Rev. Al and Gwen Carr, Eric Gardner’s mother–AP/Photo

50BOLD: Okay now don’t hold anything back, what do you really think of Trump and his political antics.

Sharpton: I think he’s racist. He knows better and chooses to be a racist. He takes pictures with rappers, he knows Al Sharpton, he knows Jesse Jackson, this is why he’s racist. He knows better and to practice racism when you know better is worse. He comes in and denies people healthcare. He then normalizes neo-Nazis and stated that there were “very fine people on both sides” of the Charlottesville protests surrounding plans to remove a statue of General Robert E. Lee is blatant dog-whistling. What he is doing is dangerous to this country. It is an attempt to undo all of Dr. King’s and the Civil Rights movement’s achievements.

50BOLD: And what do you think is the rationalization of the Black Republicans who support Trump and his policies?

Sharpton: I can’t find any rationalization! For them to say they want access, access to what? If a guy is trying to institute policy and pass legislation that will hurt your people, your family; what do you need access to him for?

When Trump got elected he called me a month later and invited me to meet with him. I told him I’m not doing a photo-op. I would only meet with him if other heads of national Civil Rights groups can also attend the meeting. He said, “I don’t know them. I’ve wrestled with you for years.” I said I’m not doing that! Access through wickedness means that you’ve got a real problem. I don’t know how they justify being close to someone who is doing what he is doing to their own people.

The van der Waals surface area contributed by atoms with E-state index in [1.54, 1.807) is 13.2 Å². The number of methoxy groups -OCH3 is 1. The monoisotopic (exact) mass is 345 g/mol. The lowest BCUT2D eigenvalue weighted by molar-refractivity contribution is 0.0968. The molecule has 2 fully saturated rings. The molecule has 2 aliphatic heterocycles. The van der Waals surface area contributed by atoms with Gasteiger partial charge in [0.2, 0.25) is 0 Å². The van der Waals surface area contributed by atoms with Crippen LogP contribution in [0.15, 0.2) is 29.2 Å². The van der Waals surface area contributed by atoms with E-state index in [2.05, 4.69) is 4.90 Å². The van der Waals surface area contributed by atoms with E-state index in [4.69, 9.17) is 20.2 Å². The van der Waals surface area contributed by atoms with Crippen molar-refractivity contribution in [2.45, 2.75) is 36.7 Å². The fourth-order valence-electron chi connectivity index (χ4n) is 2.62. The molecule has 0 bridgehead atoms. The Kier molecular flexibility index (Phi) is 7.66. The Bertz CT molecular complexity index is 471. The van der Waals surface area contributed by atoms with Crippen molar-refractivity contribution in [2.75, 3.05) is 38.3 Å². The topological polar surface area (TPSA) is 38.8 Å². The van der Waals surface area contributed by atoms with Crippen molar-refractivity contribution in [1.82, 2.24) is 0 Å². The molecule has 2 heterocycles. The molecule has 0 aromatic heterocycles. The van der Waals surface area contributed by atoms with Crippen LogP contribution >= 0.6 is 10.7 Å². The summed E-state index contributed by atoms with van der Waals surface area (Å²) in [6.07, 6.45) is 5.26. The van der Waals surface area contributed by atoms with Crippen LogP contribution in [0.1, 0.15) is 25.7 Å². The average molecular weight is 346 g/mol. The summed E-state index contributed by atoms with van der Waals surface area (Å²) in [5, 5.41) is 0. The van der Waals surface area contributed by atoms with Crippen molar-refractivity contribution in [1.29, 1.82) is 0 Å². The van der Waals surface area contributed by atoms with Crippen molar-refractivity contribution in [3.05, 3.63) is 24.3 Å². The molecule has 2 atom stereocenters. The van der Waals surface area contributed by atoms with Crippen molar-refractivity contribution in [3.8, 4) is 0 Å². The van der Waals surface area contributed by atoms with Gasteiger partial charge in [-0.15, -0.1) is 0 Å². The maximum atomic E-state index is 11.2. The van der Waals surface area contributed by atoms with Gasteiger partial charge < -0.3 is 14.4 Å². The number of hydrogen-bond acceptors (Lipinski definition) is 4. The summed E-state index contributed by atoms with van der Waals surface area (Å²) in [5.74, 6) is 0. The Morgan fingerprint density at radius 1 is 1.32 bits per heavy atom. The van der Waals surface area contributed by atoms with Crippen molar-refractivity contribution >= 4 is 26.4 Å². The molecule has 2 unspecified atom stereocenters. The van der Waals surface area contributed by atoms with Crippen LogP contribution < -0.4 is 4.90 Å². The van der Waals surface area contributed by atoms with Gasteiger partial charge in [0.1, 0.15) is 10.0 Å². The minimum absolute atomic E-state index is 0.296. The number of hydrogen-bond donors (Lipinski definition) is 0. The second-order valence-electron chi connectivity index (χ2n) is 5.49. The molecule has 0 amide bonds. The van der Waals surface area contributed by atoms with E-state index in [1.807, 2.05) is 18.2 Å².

50BOLD: So, Rev. Sharpton, do you have a credo you live by?

Sharpton: My credo is that you must be authentic and you must live for more than only yourself. You must live for a higher purpose. People live and die every day. Only those who live for a higher purpose are remembered. And understand that you are only at best, a link in a long chain. Just don’t be the weak link. Be the strong link!

50BOLD: Why do you think there aren’t many young civil rights activists stepping up to the plate these days?